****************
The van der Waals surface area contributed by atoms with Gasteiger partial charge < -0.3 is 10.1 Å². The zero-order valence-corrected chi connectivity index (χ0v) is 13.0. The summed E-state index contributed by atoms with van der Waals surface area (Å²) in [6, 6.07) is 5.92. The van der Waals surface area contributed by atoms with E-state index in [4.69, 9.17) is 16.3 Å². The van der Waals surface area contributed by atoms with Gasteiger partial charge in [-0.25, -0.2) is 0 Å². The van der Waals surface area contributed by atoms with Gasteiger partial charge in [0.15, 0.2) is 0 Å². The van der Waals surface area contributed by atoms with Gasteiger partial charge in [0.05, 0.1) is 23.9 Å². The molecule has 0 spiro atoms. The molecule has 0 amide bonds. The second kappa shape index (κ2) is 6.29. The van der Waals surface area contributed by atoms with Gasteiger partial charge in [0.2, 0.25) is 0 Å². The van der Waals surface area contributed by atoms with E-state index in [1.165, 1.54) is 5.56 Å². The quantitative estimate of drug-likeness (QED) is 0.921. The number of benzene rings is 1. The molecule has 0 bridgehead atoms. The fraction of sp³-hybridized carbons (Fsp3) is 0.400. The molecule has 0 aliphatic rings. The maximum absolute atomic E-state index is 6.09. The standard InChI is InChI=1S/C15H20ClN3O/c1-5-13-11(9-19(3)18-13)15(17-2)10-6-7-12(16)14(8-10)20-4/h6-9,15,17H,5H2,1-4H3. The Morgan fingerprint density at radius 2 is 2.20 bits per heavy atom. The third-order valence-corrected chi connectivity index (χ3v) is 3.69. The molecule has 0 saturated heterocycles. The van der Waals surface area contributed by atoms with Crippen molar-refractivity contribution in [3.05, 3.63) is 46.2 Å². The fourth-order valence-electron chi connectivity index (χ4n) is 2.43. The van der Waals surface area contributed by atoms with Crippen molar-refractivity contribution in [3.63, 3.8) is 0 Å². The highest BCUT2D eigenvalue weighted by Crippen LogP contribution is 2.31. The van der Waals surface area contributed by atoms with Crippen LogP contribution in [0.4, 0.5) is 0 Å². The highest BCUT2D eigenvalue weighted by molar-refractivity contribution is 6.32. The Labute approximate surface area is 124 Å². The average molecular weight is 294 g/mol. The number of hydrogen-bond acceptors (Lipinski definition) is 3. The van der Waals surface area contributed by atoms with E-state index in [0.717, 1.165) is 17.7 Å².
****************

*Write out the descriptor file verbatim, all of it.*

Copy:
The van der Waals surface area contributed by atoms with Gasteiger partial charge < -0.3 is 10.1 Å². The zero-order valence-corrected chi connectivity index (χ0v) is 13.0. The summed E-state index contributed by atoms with van der Waals surface area (Å²) in [6, 6.07) is 5.92. The van der Waals surface area contributed by atoms with E-state index in [4.69, 9.17) is 16.3 Å². The van der Waals surface area contributed by atoms with Gasteiger partial charge in [-0.25, -0.2) is 0 Å². The van der Waals surface area contributed by atoms with Gasteiger partial charge in [0.15, 0.2) is 0 Å². The van der Waals surface area contributed by atoms with Gasteiger partial charge in [0.05, 0.1) is 23.9 Å². The molecule has 0 spiro atoms. The molecule has 0 amide bonds. The second kappa shape index (κ2) is 6.29. The van der Waals surface area contributed by atoms with Gasteiger partial charge in [0.2, 0.25) is 0 Å². The van der Waals surface area contributed by atoms with E-state index in [1.165, 1.54) is 5.56 Å². The quantitative estimate of drug-likeness (QED) is 0.921. The number of benzene rings is 1. The molecule has 0 bridgehead atoms. The fraction of sp³-hybridized carbons (Fsp3) is 0.400. The molecule has 0 aliphatic rings. The maximum absolute atomic E-state index is 6.09. The standard InChI is InChI=1S/C15H20ClN3O/c1-5-13-11(9-19(3)18-13)15(17-2)10-6-7-12(16)14(8-10)20-4/h6-9,15,17H,5H2,1-4H3. The Morgan fingerprint density at radius 2 is 2.20 bits per heavy atom. The third-order valence-corrected chi connectivity index (χ3v) is 3.69. The molecule has 0 saturated heterocycles. The van der Waals surface area contributed by atoms with Crippen molar-refractivity contribution in [3.05, 3.63) is 46.2 Å². The fourth-order valence-electron chi connectivity index (χ4n) is 2.43. The van der Waals surface area contributed by atoms with Crippen molar-refractivity contribution in [3.63, 3.8) is 0 Å². The highest BCUT2D eigenvalue weighted by Crippen LogP contribution is 2.31. The van der Waals surface area contributed by atoms with Crippen LogP contribution in [0.4, 0.5) is 0 Å². The highest BCUT2D eigenvalue weighted by molar-refractivity contribution is 6.32. The Labute approximate surface area is 124 Å². The average molecular weight is 294 g/mol. The number of hydrogen-bond acceptors (Lipinski definition) is 3. The van der Waals surface area contributed by atoms with E-state index in [0.717, 1.165) is 17.7 Å².